Berkeley joins 600 cities across the globe in March for Science rally

science_juliankilchling_staff-copy
Julian Kilchling/Staff

Related Posts

A March for Science rally took place on Sproul Plaza during Cal Day, drawing in a crowd of hundreds of scientists, researchers, students and community members in support of scientific facts and research.

The rally was organized entirely by UC Berkeley graduate students, making this demonstration a unique addition to similar marches taking place in San Francisco and in more than 600 cities globally. The speakers at the Berkeley march included graduate students, professors, researchers and activists from a diverse array of fields. Crowds for the event extended from the Mario Savio Steps on Sproul Plaza to the Martin Luther King Jr. Student Union and Golden Bear Cafe.

The March for Science rally coincided with Earth Day, and was a reaction to President Donald Trump’s proposed federal budget cuts to federal agencies that help fund scientific research.

Rachel Thayer, a campus doctoral candidate in evolutionary genetics, began the rally with a speech and said to the crowd that in order to have a healthy earth, everyone needs to come together and offer continued support for science. She encouraged the protesters to keep marching even after the rally ended.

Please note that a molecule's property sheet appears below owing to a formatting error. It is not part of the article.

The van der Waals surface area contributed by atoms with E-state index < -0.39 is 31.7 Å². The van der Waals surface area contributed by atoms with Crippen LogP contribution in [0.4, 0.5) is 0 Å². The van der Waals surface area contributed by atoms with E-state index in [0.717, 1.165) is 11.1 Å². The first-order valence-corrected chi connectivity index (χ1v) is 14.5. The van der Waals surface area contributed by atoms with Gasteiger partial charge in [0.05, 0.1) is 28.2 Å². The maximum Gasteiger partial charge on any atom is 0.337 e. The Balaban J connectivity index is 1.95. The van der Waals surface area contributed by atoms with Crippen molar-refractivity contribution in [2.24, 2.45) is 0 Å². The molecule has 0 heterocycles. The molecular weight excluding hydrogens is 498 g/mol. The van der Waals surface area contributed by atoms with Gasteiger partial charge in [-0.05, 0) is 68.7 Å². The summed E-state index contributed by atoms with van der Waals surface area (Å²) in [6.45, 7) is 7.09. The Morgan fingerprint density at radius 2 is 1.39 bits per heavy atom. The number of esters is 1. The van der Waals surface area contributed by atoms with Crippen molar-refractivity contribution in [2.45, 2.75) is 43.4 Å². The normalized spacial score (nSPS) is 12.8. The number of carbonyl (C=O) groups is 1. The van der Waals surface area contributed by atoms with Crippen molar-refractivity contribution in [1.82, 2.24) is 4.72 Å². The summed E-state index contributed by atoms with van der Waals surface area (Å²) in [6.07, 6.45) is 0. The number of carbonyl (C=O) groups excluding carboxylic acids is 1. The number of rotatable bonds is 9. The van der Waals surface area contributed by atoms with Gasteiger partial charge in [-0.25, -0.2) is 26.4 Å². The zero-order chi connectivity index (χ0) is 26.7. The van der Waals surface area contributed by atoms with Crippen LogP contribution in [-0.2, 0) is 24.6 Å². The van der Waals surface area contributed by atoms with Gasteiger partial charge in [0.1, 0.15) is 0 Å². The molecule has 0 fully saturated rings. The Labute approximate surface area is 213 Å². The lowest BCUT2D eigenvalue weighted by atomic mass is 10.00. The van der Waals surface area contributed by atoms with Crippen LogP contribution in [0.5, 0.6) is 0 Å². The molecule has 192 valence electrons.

Participants held signs they brought or those provided by volunteers like Rachel Hager, who said she was handing out flyers and trying to get volunteers for science activism. The signs had messages such as, “Make America smart again,” “Evidence based policy, not policy based evidence” and “Good jobs, green jobs.”

“Rigorous pursuit of truth belongs to us all,” said particle physics graduate student Vetri Velan to the crowd. “Science brings us (a) deeper understanding of ourselves and the world we live in (it’s) not dependent on a profit margin.”

Nipam Patel, a campus professor in integrative biology, said he was always fascinated by the world and spoke of the importance of scientists engaging with the public as well as volunteering time to convey the value of knowledge, facts and research.

Ben Bonnet, an East Bay physician, brought his daughter to the march, where he said it was great to see people coming together at a time when facts seem to be disappearing.

Other speakers included molecular and cellular biology graduate students Erika Anderson and Fernando Rodriguez Pérez, as well as environmental science, policy and management graduate student Frances Roberts-Gregory. The graduate students spoke of the importance of public funding, the inclusivity of science, and the protection of rural, suburban and urban environments.

After the series of speakers, participants marched from Sproul Plaza through Downtown Berkeley. During the marches, the crowd chanted, “Stand up for science” and “I don’t believe in evolution, I accept it based on facts,” among others. The march culminated at Martin Luther King Jr. Civic Center Park, where participants were joined by performance group Occupella, who sang about science and the environment.

Barr Everhart, a former fireman from Brentwood, said science helped his son when he needed a heart transplant.

“Science rocks,” Everhart said.

Contact Ani Vahradyan at [email protected] and follow her on Twitter at @anivahrad.